The scientist looked relieved. Actually, he looked like he was going to shout. Instead, Geir let out a sigh.
"My Lord will not regret his decision," he said, dropping each word with measured relief, "I assure you that once you see the progress made on controlling the morphogenetic field . . ."
Avon waved him to silence and logged off the network. This job had its problems. One was the way people carried on in his presence, as if they could never bring themselves to state what they really wanted in a short simple manner before such a figure of awe and terror. Yet there was compensation as well. It was good to be able with a gesture to silence almost anyone.
"I will discuss the matter with the Supreme Commander, President Servalan, shortly. Afterwards, a formal visit should be a routine matter for the diplomatic channels to arrange," he said firmly.
Geir nodded but stopped as if he remembered something important. Even knowing his precarious position, he gave the impression of being less than finished.
Am I to be spared nothing? "Yes?" asked Avon.
"Forgive me, my Lord, I am curious. I have heard that you once met my teacher, Ensor. Is that true?"
Avon hesitated, but there was no easy way to avoid answering. "I'm afraid he was dead before I had a chance to meet him," he answered cautiously. "I can't help you."
The man looked disappointed but nodded in understanding as if he expected little else and was grateful to know the truth. Lord Avon respected that.
"I so hoped you had. I was curious what direction his work had taken after all these years. You were with Blake then, weren't you? Before . . ."
Fact number three: Geir's curiosity about things that could not possibly be relevant. Dangerous things. "For a while. You might say I was unemployed at the time."
"Who was he? I mean, what kind of man was he?"
She knew he was going to ask that! "Blake? As I recall, he was a dull man, Doctor Geir," replied Avon. "I assure you the legend in death eclipses the reality in life. Not meaning to sound callous, but some people are better off dead. He was probably one of them."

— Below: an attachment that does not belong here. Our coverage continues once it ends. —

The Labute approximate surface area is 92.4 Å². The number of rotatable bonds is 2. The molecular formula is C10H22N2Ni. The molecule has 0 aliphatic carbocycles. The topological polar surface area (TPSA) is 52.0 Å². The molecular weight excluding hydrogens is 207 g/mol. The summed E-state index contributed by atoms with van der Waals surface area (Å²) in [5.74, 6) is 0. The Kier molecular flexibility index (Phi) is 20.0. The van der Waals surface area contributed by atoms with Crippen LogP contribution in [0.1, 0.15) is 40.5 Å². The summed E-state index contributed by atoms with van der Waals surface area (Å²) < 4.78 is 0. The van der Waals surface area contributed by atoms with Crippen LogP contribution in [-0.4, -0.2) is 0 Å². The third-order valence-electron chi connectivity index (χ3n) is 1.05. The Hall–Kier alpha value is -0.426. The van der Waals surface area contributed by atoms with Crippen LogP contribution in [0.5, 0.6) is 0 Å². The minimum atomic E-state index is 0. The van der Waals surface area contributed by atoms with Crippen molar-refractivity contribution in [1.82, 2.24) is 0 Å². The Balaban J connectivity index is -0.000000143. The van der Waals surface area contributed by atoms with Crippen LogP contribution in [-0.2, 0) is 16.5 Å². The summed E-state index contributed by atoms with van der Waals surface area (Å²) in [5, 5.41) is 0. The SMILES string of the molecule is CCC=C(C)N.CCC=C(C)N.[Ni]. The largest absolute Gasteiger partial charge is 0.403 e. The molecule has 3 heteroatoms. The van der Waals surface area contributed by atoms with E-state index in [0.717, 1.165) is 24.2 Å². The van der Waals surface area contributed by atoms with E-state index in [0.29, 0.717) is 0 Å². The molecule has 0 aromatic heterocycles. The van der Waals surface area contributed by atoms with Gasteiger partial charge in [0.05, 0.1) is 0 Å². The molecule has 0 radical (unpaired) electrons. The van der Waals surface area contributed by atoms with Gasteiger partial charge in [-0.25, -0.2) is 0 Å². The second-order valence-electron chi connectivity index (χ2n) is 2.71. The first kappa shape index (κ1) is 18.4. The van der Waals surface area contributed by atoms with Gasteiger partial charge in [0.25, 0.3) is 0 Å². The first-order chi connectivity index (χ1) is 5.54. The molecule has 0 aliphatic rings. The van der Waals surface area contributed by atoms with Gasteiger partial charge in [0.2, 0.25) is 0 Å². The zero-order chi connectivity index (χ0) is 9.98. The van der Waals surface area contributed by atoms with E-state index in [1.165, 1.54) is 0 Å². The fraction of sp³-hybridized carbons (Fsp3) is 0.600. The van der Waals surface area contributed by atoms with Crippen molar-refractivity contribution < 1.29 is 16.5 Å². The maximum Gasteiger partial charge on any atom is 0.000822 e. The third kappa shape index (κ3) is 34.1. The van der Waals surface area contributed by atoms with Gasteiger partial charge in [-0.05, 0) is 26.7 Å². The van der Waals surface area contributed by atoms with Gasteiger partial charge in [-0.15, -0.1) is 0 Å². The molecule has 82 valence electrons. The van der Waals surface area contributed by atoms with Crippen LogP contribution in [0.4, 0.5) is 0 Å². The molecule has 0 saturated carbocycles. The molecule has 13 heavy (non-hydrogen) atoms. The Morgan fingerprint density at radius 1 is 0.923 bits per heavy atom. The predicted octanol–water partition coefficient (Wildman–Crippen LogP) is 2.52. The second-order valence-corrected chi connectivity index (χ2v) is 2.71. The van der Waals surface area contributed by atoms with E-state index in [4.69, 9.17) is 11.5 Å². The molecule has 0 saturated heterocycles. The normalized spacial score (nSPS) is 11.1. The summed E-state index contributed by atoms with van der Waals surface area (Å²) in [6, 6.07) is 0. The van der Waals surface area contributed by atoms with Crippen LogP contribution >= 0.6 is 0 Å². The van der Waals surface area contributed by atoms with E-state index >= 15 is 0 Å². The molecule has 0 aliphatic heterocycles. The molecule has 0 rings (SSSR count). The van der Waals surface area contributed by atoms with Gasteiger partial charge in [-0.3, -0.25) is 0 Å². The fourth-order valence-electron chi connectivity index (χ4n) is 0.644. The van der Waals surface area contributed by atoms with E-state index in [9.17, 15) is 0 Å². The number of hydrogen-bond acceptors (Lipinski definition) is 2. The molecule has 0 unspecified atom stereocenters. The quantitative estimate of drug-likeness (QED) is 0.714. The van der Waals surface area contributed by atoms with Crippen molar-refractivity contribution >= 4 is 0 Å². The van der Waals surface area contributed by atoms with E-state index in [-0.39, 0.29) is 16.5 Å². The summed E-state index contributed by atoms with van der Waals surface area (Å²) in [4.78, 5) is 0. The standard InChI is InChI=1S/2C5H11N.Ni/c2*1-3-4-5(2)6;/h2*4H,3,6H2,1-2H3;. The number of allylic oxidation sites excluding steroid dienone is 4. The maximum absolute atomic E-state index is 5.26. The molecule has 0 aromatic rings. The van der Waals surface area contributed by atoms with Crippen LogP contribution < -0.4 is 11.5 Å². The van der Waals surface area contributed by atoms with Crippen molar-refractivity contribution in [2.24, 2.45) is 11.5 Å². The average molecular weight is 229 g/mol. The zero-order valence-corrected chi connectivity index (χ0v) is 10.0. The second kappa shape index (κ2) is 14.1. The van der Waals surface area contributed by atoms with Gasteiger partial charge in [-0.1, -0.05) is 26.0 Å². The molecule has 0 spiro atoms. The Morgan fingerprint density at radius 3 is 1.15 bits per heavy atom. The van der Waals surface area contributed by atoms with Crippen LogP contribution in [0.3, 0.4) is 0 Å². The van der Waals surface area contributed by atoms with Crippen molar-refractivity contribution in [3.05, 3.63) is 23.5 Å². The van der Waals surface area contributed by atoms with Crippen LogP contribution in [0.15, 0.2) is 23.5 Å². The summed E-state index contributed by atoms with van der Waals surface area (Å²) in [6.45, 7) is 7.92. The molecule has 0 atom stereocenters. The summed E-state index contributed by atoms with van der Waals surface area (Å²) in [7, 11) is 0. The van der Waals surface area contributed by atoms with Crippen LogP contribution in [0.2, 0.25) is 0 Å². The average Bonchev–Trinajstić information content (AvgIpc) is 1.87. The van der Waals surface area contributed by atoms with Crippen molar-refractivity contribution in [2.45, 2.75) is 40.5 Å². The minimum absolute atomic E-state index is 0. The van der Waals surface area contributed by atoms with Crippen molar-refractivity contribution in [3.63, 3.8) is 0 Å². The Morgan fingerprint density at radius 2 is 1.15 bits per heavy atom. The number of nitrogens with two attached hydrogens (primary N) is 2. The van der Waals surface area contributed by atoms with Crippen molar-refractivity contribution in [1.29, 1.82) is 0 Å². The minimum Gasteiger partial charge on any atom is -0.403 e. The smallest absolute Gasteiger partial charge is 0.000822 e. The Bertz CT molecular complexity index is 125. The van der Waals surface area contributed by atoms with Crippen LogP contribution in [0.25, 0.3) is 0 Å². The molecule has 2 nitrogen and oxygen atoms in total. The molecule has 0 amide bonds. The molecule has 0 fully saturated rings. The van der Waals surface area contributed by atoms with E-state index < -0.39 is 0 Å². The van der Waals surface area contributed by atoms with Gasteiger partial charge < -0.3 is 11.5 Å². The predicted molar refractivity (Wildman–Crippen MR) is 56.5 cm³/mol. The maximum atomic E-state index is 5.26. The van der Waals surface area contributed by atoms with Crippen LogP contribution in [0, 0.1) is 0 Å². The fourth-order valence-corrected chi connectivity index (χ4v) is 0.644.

Geir rose slowly and continued to pursue his subject as Avon escorted him out (an unusual courtesy, but she had insisted on it -- no doubt part of her continuing program to render his manners commensurate with his titles). "What is death?" the scientist shrugged. "I was curious about him. There was so much I was unaware of -- until Star One, when the universe came crashing in on me. All because of him I'm told. Everybody was talking about him. And you. What did it all mean? I was thinking that having known him, you might attempt an answer."
Avon stopped at the door. "I have always found that 'knowing' a person is one of those concepts like infinity that lacks a bottom. I can't deny spending time with the man, two years to be precise, but I would not say that afterwards I 'knew' him. Perhaps because for most of the time I felt there was so little to know. I apologize for what must appear to be indifference, but life is unforgiving. And some of us," he smiled, "come to mirror that harsh steadiness and cruel sanity of the cosmos. As you say, the universe has a habit of crashing in when we least expect it."
Then Avon added to Geir and whoever else might be listening, "For all his real suffering, I don't believe he ever understood that."
The scientist nodded, bowed slightly, and then hurriedly exited the room.